Halima Aden, a refugee turned model, took the world by surprise when she opened up about her treatment in the fashion industry. The woman was always praised for representing Hijabis in mainstream settings, but she says what she represented wasn’t being true to herself. She said stylists always seemed to try to hide her true beauty as a hijabi, covering her in cloth, using jeans as a hijab, and powdering her in heavy makeup. This, she says, is not the image she wanted to uphold. Although other women feel empowered in their own ways, it's their choice to. Aden posted a lot about her past, the people she came across, and spoke of her growth over the past years. Here are some of her words taken from her Instagram stories:
“We live in a society that only rewards us when we bend to their ‘comfortability’. Imagine if collectively we all said NO MORE. Take me back as I am Or watch my back as I head out the door to create my own space.”
“My hijab was never the problem-I realize that today...it was trying to fit in a society that was not made for me.”
“Oftentimes the need for validation is so strong, we forget our superpower. The right to say no.”
She also highlighted the importance of not comparing others, all women are on their own paths, and should not be shamed for their choices. She says, “Let’s not shame our sisters but instead offer support and kindness. Lord knows hijabis get enough criticism. We all gotta practice empathy.”
The Muslimah hopes people will find comfort in her words. Oftentimes, women aren’t given the space to discuss the weight on their shoulders with all the expectations, microaggressions, and issues they face. She says speaking out felt like the biggest weight was taken off her shoulders. Being vulnerable allowed her to reflect and see that she is not alone in this struggle, and helped her realize the importance in speaking up.
We encourage everyone to do research on Halima’s story. Growing up in a refugee camp and nearly being taken from her mother multiple times, facing countless obstacles as a Black Muslimah, going through many trials, and finally speaking up is an inspiring, but sad story. This is one step closer to addressing the stigmas and problems hijabis face in society.
Yusra (18): As a young hijabi myself I’ve always been curious about what it would be like for someone who looks like me to venture out into an industry that, at first glance, doesn’t seem like it’d be particularly inclusive of my values. Since I’ve known about her, I’ve admired Halima for what she stands for, her story, and her courage to push forward in an area of work that seems like it would only want her to change. And I’ve wondered, on more than one occasion, so is it possible? Can you go into such an industry without compromising your values? In her Instagram story, Halima answered just that, and her honesty only made my respect for her grow tenfold.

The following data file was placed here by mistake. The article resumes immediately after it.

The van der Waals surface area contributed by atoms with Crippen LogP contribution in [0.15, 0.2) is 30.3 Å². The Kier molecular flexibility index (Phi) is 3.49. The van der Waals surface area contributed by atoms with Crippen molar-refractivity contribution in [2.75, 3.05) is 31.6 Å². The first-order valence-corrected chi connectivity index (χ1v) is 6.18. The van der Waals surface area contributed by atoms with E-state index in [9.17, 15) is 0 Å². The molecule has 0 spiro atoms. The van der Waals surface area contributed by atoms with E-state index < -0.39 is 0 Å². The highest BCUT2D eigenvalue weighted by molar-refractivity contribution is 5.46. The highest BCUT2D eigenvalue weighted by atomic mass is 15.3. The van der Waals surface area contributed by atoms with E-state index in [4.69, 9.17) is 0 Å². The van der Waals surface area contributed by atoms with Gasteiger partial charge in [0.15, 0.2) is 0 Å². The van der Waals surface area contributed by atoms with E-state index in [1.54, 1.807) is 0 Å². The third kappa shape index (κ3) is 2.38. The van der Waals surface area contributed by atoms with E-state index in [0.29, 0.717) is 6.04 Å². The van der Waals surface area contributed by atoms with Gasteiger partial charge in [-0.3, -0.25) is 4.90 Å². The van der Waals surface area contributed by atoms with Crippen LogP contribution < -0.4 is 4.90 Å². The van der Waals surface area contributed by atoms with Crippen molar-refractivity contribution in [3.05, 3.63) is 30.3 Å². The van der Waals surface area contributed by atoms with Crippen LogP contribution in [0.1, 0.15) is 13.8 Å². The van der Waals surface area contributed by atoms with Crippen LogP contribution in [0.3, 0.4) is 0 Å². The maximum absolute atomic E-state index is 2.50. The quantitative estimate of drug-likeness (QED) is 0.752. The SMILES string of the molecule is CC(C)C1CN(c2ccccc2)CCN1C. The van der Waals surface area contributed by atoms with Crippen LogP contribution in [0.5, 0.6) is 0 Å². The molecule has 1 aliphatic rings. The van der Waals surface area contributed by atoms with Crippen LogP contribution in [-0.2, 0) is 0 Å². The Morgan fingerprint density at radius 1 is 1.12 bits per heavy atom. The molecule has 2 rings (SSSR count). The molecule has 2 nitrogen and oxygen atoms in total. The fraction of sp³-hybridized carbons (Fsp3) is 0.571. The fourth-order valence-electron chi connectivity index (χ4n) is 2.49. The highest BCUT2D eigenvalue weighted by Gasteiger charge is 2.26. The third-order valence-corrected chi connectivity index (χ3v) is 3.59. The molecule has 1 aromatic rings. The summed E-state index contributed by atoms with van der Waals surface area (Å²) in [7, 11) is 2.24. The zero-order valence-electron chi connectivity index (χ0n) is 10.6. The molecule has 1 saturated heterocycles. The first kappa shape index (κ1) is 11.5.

Her advice - to not let the desire for opportunities and representation cost you small bits of your faith- was an eye-opening and necessary reminder for me, along with her tip to “go in...knowing you”, as the importance of knowing where you draw your own boundaries is apparent in so many aspects of our lives in today’s society. Halima’s honesty about her treatment, inner conflict, and her decision are beyond inspiring, and I hope she knows how important her story and words are to so many Muslim women who’d yet to see a conversation like this one led by someone with such a public platform.
Samiah (18): As a hijabi, I know how hard it is to find a loving community. I always looked up to Halima, but even more so now. She is very brave for speaking up about how she was treated, and for calling out the large platforms that asked for unfair favors from her. I think the boundaries Muslim women make, and the love they spread to other people in our community is important. To grow and flourish as people who grow up facing the same treatment. We should be welcomed into different spaces, but not while being asked to lose our faith. Her story will forever inspire me to keep moving forward.
Maha (19): As a hijabi myself, it upsets me to know how Halima Aden was pressured to change how she dressed, how she wore the hijab, and how much makeup she wore simply to fit into the fashion industry. Although I am not surprised by the fact that Ms. Aden was influenced to change how she dressed and wore the hijab, I am disappointed and wished that she had been treated better in the industry. I am glad that she spoke up about what she faced and am proud of her for her decision. It may have not been the easiest decision to make to take a break from her career, especially since there will always be people that criticize what Black Muslim women do. For Ms. Aden to speak up about her decision is inspiring because it made so many other Muslim women speak up about discrimination that they faced as well as show their support for Ms. Aden.
Free Weekly Emails